EMILY THOMPSON: - asbestos. [LAUGHS] [LAUGHTER] We've learned a lot since then. BOB GARFIELD: Now, we've talked about the volume of the soundscape and try to deaden or obliterate [LAUGHS] the soundscape. There's one other category that fascinates me, and that is trying to alter it, whether in a shopping mall or an elevator, where easy listening music is wafting in the background, or in a casino, where they, I'm told, pipe in the sounds of slot machines. [LAUGHS] EMILY THOMPSON: [LAUGHS] BOB GARFIELD: Are there many examples of adding sound to an environment in order to change the mood of the people within it? EMILY THOMPSON: Well, this is another technology that actually goes back to the 1920s, because it seems that as soon as people created those soundproofed silenced rooms, they were a little too quiet for comfort, and they began immediately to think about how to pipe sound back into those spaces.
And the origins of Muzak actually come from this period, as well. The original Muzak was a technology for piping music into workspaces. And the intention was to manipulate the energy level of the workers to try to obtain maximum productivity out of them, so that maybe in the morning, when they had their energy stored up, you might actually have calming music so that they'd start at a more moderated pace that they could sustain throughout the day. So it was all about productivity and efficiency.
But at some point, as we became people defined more by what we bought, rather than what we made, Muzak was really kind of reformulated as a commodity that could be piped into spaces of consumption.
A lot of stores use the music to kind of help create the lifestyle image they're trying to promote through their merchandise. I've also heard of more insidious uses [LAUGHS] of store sound. I don't know if they're true or not, but I'm told that some of the stores that focus on sort of adolescent clothing will play really loud, really current music, which is not only intended to attract the teenagers but to keep the parents out of the store -
BOB GARFIELD: [LAUGHING] EMILY THOMPSON: - so that they'll just turn over the credit card and let the kid loose.
BOB GARFIELD: Well, in fact, there was a case in East Lansing, Michigan maybe five or six years ago where a guy didn't like the college kids hanging out on his street corner, so he piped classical music [LAUGHS] to the corner. EMILY THOMPSON: [LAUGHS] BOB GARFIELD: And, sure enough, they scattered. I want to ask you one final thing because we've been talking about the sound environment, and we are in a period of environmentalism. And sound is on the laundry list of pollutants that some people are just trying to obliterate. Can you explain the phenomenon? EMILY THOMPSON: In the 1970s, which was another period where there was kind of an organized movement against noise, it was characterized as noise pollution. And we seem to kind of be experiencing a resurgence of some of those ideas today.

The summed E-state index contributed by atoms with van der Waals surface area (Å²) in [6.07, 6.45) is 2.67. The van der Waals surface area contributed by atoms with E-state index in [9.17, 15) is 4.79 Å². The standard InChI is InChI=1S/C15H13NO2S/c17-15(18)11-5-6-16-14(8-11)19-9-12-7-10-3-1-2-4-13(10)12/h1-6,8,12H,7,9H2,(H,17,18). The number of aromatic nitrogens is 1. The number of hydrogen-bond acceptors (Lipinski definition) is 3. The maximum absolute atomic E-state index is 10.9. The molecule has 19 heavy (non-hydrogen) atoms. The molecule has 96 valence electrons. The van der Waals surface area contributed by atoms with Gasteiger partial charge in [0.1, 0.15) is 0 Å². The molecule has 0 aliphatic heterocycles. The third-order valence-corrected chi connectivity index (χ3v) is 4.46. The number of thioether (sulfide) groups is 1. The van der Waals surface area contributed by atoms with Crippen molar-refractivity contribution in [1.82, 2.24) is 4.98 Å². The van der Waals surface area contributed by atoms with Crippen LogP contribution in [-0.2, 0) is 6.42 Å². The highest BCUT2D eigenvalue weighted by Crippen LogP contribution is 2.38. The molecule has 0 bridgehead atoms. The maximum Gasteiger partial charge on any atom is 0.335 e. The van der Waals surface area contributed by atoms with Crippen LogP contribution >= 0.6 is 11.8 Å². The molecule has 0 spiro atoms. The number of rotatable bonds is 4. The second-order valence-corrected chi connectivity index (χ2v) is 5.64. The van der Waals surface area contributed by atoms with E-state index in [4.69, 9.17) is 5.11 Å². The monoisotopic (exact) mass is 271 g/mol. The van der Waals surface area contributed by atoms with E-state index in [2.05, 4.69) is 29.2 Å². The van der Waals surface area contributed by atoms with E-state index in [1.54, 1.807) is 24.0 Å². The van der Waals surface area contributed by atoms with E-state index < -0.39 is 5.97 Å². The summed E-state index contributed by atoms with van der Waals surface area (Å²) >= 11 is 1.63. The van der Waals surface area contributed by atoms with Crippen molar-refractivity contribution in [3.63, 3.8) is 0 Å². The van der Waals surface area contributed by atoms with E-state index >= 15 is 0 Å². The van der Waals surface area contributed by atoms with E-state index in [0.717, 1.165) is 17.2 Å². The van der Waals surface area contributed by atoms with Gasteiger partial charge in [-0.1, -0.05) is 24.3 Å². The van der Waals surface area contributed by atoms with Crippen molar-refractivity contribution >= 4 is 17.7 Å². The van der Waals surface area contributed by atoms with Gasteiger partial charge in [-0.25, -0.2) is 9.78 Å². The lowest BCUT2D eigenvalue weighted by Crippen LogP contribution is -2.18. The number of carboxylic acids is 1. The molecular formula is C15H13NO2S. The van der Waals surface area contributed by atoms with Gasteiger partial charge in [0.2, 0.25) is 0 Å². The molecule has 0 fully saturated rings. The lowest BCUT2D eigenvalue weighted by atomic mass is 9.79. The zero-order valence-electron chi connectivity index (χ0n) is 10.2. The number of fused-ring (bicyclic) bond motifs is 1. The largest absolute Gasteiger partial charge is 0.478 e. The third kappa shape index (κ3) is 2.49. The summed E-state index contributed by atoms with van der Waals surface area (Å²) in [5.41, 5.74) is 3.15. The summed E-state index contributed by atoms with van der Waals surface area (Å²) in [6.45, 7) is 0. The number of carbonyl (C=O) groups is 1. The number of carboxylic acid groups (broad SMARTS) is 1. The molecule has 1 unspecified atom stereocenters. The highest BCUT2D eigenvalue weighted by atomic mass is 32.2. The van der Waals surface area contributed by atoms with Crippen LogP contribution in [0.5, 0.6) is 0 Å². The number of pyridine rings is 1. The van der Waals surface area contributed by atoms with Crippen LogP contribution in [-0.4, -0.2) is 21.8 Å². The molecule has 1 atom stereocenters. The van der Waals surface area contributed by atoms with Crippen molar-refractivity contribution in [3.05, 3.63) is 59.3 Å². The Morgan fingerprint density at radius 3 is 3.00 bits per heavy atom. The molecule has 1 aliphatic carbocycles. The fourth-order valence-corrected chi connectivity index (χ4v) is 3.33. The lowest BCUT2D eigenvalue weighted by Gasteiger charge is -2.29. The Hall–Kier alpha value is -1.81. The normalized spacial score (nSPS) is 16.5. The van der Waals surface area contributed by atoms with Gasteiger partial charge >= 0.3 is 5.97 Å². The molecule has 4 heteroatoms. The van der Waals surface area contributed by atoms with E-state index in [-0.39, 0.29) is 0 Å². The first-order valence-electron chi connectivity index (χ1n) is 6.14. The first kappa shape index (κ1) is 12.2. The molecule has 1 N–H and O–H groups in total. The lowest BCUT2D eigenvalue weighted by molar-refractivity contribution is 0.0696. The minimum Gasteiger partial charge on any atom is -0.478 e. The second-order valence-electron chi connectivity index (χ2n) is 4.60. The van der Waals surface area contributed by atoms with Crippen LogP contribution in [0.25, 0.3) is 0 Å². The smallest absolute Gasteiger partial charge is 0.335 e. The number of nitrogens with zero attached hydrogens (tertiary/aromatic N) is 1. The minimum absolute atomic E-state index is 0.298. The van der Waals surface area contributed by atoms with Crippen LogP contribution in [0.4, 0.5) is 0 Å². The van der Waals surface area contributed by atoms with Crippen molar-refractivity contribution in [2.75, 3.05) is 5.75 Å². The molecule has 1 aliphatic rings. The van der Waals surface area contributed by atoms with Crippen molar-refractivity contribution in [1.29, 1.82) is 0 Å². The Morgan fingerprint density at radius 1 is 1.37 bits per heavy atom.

And the recent case about the musicians in the Bavarian Orchestra, their conductor chose not to perform a newly commissioned piece because the sound level was detrimentally loud and was damaging the musicians' hearing, is an interesting, unusual example of a more general problem, which is protecting workers from overexposure to loud sounds. BOB GARFIELD: It seems intuitive that there's an entire generation or two of rock music fans who would go to live performances and leave not being able to hear a thing. Has there been any long-term effect to the Baby Boomer generation and subsequent ones from constant exposure to, you know, entertainment? EMILY THOMPSON: Hm, I've noticed there is an increasing number of ads for hearing aids appearing in general interest magazines now, and they're sort of marketing them as a hip new cool technology, which seems to be what the Boomers like to do. When something becomes necessary for them, they make it cool, and then it's not so bad. BOB GARFIELD: Emily, thank you so much. EMILY THOMPSON: You're welcome. BOB GARFIELD: Emily Thompson is a professor of history at Princeton University and author of The Soundscape of Modernity.